“Window film by its nature should be an adequate solution to the impact concerns with wired glass,” Routh said. “However, the only testing that I am familiar with is the testing we at Bekaert Specialty Films have done, and our Armorcoat™ safety and security window films on wired glass met the required impact resistance. These Armorcoat films were tested on Pilkington and Asahi wired glass and met the requirements of both ANSI Z 97.1 and CPSC CFR 1201, Category II.”

“The primary question is how it [safety film] will affect the fire performance of wired glass,” Lovell said. “We already know it will improve impact resistance.”

Others agree.

“Anecdotally, there is no reason to think that film will interfere with the fire rating of wired glass, but, without tests being performed, there is no way to know for sure. Because of that, we are not making claims about film as a fire-rated glazing,” said Darrell Smith, executive director of the International Window Film Association. “While it may meet the impact requirements, and we know it has been tested by most, if not all, manufacturers, as a finishing material (like wall paper, floor coverings, draperies, etc.) for ignition point, toxicity and flammability, to our knowledge there is very limited testing of film on wired glass as a fire-rated glazing system.”

While Lovell and others in the film industry advise patience, so there is time to do testing of film and wired glass, O’Keeffe’s Inc. has developed a product that it says will meet both the impact resistance and 45-minute fire tests. 

“We think this is a cost-effective solution,” said Kate Steel, a consultant for O’Keeffe’s. “My claims are based on the tests I have presented.”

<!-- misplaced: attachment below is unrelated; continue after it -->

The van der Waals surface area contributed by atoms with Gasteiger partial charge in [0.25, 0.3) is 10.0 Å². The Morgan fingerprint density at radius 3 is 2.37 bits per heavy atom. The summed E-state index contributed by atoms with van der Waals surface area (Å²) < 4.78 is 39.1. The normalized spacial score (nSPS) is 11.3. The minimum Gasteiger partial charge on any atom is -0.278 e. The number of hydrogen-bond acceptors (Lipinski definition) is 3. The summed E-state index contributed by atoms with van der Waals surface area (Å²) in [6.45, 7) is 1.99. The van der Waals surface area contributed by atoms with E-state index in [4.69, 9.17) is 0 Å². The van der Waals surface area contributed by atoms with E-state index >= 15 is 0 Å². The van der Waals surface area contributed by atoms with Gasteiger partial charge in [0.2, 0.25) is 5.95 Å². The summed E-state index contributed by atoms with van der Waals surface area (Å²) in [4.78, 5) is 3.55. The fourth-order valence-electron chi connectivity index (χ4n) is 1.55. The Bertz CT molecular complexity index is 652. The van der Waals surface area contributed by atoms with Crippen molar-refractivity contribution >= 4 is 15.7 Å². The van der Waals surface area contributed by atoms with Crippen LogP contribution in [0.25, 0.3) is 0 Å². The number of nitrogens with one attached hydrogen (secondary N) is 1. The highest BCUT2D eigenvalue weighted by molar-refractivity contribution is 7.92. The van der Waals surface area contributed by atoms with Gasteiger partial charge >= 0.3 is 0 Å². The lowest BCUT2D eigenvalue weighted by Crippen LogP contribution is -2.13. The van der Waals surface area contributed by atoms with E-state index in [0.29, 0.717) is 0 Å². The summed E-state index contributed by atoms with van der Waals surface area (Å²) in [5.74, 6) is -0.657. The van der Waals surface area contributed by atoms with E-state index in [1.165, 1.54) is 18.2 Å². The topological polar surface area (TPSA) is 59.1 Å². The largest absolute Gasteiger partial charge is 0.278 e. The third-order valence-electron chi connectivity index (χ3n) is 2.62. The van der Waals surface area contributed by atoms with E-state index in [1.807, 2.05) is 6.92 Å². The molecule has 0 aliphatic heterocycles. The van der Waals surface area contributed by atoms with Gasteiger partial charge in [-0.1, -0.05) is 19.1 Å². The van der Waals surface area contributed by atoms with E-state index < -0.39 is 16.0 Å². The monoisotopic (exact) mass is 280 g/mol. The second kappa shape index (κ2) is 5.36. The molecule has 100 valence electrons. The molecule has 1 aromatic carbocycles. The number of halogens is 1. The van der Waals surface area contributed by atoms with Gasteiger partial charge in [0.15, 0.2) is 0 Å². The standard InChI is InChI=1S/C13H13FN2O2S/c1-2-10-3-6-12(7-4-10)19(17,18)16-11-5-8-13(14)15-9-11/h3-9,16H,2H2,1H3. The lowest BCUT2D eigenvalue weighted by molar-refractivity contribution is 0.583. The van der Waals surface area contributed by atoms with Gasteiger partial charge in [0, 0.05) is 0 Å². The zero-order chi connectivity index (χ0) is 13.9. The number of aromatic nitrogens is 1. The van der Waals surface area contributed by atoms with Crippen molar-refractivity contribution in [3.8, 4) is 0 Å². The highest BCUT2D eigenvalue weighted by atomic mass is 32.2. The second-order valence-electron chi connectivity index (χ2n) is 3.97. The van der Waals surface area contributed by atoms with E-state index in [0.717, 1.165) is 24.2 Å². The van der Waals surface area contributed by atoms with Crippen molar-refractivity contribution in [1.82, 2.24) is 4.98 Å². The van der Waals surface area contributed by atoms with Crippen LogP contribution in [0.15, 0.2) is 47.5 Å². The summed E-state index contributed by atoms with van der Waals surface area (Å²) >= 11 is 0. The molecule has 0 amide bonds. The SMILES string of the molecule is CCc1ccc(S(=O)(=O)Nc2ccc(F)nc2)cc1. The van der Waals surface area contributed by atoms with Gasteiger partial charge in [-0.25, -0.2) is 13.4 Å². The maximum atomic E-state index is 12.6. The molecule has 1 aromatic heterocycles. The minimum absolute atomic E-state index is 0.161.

While the company’s tests weren’t done for purposes of certification and listing, Steel says O’Keeffe’s product was successful in preliminary testing by an approved agency.

“We did pilot scale testing that showed that this works, but we are planning to do more,” Steel said.

The company’s film tested was Armorcoat from Bekaert.
Routh also thinks this testing will prove successful.

“The fire testing that is done with wired glass is far more rigorous than any polyester window film can hope to meet,” Routh said. “At the temperatures (2000° F) they test at, film will melt and evaporate, but that should not affect the performance of the unit being tested. I have only seen a video of our film being tested in these conditions and it didn’t seem to affect the wired glass performance; in fact, I was told that the filmed wired glass passed the test.”
But Smith is a bit more cautious.

“We don’t disagree that it would work, but this is just one test with one glass on one film,” said Smith. “We can’t make blanket statements about fire codes based only on this isolated test.”
Steel says her statements only represent what the O’Keeffe’s product can do.
“My claims are based on the tests I presented [at the building code hearings],” she said. “You always have to test a product to show it meets the code requirements.”

To be able to make blanket statements, the film industry will have to expend a great deal of time and money to get definitive answers. It will need to determine how film affects the impact resistance and fire rating of wired glass in any number of situations. This will mean testing for the size of the film, the way it is anchored, what part of the frame it is anchored to and any number of other issues.

But finding definitive answers to these questions could cost some serious cash. One test alone could cost as much as $10,000. Right now, there is one offer on the table from a major lab.